Rand seems mostly alright so far. The problem is his Dad is a nut and his Dad’s paultard followers are not people I’d want to be associated with. I have a sneaking suspicion that Rand is much more like his father than he lets on. I get the sense that he can’t be genuine about some of his true beliefs because he knows they make him unelectable among conservatives. Still, so far Rand has been an asset in the Senate and I am willing to give him the benefit of the doubt. Lastly, if Rand has any hope to ever win the Presidency, he’s going to have to do something about that dead squirrel he wears on top his head. That looks like one of the worst hairpieces I’ve ever seen.


6 posted on 02/07/2013 8:26:00 AM PST by Longbow1969
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To: Longbow1969

“Rand seems mostly alright so far. The problem is his Dad is a nut and his Dad’s paultard followers are not people I’d want to be associated with.”

I agree with that. Ron Paul-ites tend to be nutbags and truthers. So far though his son is much more reasonable about a lot of things and judging by the reaction at antiwar.com, he is scaring the nutbags away.


7 posted on 02/07/2013 8:40:20 AM PST by libertarian neocon
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To: libertarian neocon
So far though his son is much more reasonable about a lot of things and judging by the reaction at antiwar.com, he is scaring the nutbags away.

That's basically the way I see. I am willing to give Rand a lot of leeway. I think he is trying to unite traditional conservatives and the more libertarianish conservatives - and that is a very good thing if it can be done.

8 posted on 02/07/2013 8:46:19 AM PST by Longbow1969
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To: libertarian neocon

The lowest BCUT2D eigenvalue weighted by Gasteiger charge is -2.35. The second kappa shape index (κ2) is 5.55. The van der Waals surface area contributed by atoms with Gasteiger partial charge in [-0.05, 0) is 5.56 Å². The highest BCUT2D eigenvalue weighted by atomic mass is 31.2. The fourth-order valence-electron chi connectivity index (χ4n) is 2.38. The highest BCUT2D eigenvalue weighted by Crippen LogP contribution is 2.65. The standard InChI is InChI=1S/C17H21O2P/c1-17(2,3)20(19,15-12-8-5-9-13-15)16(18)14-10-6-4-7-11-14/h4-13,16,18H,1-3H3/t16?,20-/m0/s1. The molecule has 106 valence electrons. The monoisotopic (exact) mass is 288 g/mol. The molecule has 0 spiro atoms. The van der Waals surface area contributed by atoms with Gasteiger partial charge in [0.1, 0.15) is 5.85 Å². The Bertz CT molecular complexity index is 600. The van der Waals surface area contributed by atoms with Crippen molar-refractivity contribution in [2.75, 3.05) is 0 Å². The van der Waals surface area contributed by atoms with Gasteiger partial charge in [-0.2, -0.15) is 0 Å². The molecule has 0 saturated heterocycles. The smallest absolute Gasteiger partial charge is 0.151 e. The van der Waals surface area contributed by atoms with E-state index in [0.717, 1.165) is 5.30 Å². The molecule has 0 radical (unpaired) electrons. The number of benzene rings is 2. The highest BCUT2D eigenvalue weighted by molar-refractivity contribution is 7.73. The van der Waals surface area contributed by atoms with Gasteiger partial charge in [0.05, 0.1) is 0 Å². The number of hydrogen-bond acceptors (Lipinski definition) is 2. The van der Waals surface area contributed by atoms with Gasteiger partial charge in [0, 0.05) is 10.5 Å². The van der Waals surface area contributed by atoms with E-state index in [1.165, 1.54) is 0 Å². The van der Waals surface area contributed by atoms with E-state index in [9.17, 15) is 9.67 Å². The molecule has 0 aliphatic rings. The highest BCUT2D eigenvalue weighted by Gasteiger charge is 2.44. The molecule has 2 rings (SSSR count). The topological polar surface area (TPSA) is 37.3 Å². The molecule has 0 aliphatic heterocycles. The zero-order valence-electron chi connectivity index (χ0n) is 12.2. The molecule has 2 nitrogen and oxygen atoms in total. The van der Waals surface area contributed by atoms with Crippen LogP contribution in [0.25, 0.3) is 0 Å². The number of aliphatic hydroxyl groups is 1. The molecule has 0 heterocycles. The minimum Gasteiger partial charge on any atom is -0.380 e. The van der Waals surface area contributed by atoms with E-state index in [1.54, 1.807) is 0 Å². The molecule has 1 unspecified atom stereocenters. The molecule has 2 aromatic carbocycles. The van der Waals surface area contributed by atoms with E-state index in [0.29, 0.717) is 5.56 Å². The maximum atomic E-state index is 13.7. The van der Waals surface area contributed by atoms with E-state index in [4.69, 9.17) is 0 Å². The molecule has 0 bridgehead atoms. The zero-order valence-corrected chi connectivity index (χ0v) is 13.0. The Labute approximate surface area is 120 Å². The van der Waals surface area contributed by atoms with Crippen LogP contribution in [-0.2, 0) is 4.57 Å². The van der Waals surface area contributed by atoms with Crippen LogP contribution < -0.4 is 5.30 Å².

wives don't really want a bunny boiler hanging around their husbands

This guy is funny!

9 posted on 02/07/2013 9:04:40 AM PST by DManA
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To: Longbow1969
I think he is trying to unite traditional conservatives and the more libertarianish conservatives - and that is a very good thing if it can be done.

Yes, I very much agree. There is a vast untapped reservoir of voters, including both the independents and conservative democrats as well as those you cite, who have no place to go on election day. If they vote, they are voting merely out of habit and a vague sense of past loyalties.

obama has been clarifying the progressive position and rallying the troops around him, but the eGOP has no position other than to compromise with whatever progressive idea is popular in the moment and then spend what it thinks will keep them viable.

This is the vacuum that remains to be filled and it's growing.

10 posted on 02/07/2013 9:06:19 AM PST by GBA (Here in the Matrix, life is but a dream.)
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To: libertarian neocon
I agree with the author for the most part but he's wrong about this:

Is radical Islam really that different from the Soviet threat?

Yes it is fundamentally different.

11 posted on 02/07/2013 9:11:17 AM PST by DManA
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To: libertarian neocon
His dad could have been prez if he wasn't a weirdo about Middle East policy and the use of force. I have looked at Libertarianism for 40 years and just can't pull the trigger. Much of it sounds pretty good until you get to the real world. To not be able to see that people that want to die for Allah aren't the same as a Soviet commie is just naive. Many don't believe in God and have squishy moral codes, like, "I don't like abortion, but I wouldn't want to deny you your abortion."